Democracy at a crossroads

Home > Opinion > Editorials

print dictionary print

Democracy at a crossroads

 In Monday’s meeting with senior aides, President Moon Jae-in said, “I am very sorry for the political chaos.” His comment sounded like an apology for Justice Minister Choo Mi-ae’s relentless campaign to oust Prosecutor General Yoon Seok-youl over his investigations into abuse of power by senior government officials and presidential aides in Moon’s administration. But Moon kept mum about why his government faced such a crisis — and how he planned to address it. He simply expressed his regrets.

Moon said he “desperately hopes the current crisis serves as the last pain for our democracy and reform,” underscoring the need to “diffuse the power of the top law enforcement agency” for the sake of the people as “it is the biggest task of my administration.” He expressed his hope for the establishment of the Corruption Investigation Office for High-ranking Officials (CIO) as soon as possible. As expected, the focus of his remarks was on the launch of the new law enforcement body above the prosecution.

In the legislature, the ruling Democratic Party (DP) and opposition People Power Party (PPP) were feuding over a revision to a bill. After Moon’s message, the DP became more aggressive than before. Why not? The president encouraged DP lawmakers to pass the revision to help complete his desire for a methodical reform of the top law enforcement agency. What’s left is the ruling party’s bulldozing away of the controversial revision following Moon’s instruction.

If the DP pushes forward the revision based on his supermajority, it will certainly pass the Legislation and Judiciary Committee today and see the light of a plenary session of the National Assembly on Wednesday. The PPP has no other choice but to allow for the revision be passed.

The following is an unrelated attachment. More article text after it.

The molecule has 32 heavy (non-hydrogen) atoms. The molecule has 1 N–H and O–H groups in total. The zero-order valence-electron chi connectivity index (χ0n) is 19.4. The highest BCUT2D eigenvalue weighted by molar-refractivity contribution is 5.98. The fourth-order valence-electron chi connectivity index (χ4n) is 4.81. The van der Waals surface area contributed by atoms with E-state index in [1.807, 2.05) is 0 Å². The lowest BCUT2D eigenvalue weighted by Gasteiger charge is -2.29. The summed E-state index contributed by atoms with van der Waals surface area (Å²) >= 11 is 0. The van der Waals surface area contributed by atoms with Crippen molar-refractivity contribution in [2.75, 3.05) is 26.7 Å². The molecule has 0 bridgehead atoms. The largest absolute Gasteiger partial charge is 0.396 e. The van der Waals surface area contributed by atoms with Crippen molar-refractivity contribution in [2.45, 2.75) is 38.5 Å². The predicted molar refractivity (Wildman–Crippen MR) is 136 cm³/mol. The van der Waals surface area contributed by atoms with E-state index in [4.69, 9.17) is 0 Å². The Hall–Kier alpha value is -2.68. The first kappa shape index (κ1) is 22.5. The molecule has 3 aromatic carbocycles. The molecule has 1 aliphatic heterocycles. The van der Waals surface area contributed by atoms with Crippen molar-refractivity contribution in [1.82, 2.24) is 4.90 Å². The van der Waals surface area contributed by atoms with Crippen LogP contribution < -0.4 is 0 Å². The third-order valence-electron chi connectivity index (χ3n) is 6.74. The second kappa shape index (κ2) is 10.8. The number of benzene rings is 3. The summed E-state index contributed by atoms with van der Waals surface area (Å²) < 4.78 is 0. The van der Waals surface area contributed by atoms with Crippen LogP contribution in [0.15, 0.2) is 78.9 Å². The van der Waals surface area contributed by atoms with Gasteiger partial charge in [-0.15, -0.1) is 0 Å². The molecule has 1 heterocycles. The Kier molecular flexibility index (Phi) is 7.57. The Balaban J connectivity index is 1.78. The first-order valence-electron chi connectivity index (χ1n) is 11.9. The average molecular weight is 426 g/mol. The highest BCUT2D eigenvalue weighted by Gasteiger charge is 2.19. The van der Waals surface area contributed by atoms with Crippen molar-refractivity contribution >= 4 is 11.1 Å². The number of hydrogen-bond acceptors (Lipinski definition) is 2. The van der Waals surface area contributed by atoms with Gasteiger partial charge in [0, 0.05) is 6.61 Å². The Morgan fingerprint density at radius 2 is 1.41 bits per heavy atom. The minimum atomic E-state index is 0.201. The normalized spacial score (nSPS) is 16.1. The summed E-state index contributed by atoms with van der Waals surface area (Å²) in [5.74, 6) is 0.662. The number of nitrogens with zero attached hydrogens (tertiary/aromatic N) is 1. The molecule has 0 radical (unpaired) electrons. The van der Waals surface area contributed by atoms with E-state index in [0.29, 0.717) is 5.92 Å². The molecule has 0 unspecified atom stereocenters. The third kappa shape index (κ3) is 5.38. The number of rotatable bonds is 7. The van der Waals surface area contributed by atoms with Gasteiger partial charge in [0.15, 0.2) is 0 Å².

That’s not all. The CIO can demand to investigate all cases already under investigation by the prosecution and police as long as one government official is involved in the case. Moreover, the term in office of prosecutors working for the CIO is extended to seven years from three years. That means the prosecutors can keep their position even after the administration has changed by the time the next election arrives.

Political analysts link Moon’s determination to launch the CIO as early as possible to a desperate need to ensure his regime’s security in the face of the prosecutor general’s investigations into a plethora of cases involving the Blue House. In a joint statement, a group of professors from Seoul National University warned against the danger from an elected power attempting to control everything in a democracy. Moon must pay heed.

More in Editorials

Moon’s main task

Stop politicizing the disaster

Wrong choice for top envoy

Nonsensical demolishing of weirs

Samsung’s leadership vacuum

Log in to Twitter or Facebook account to connect
with the Korea JoongAng Daily
help-image Social comment?
lock icon

To write comments, please log in to one of the accounts.

Standards Board Policy (0/250자)

What’s Popular Now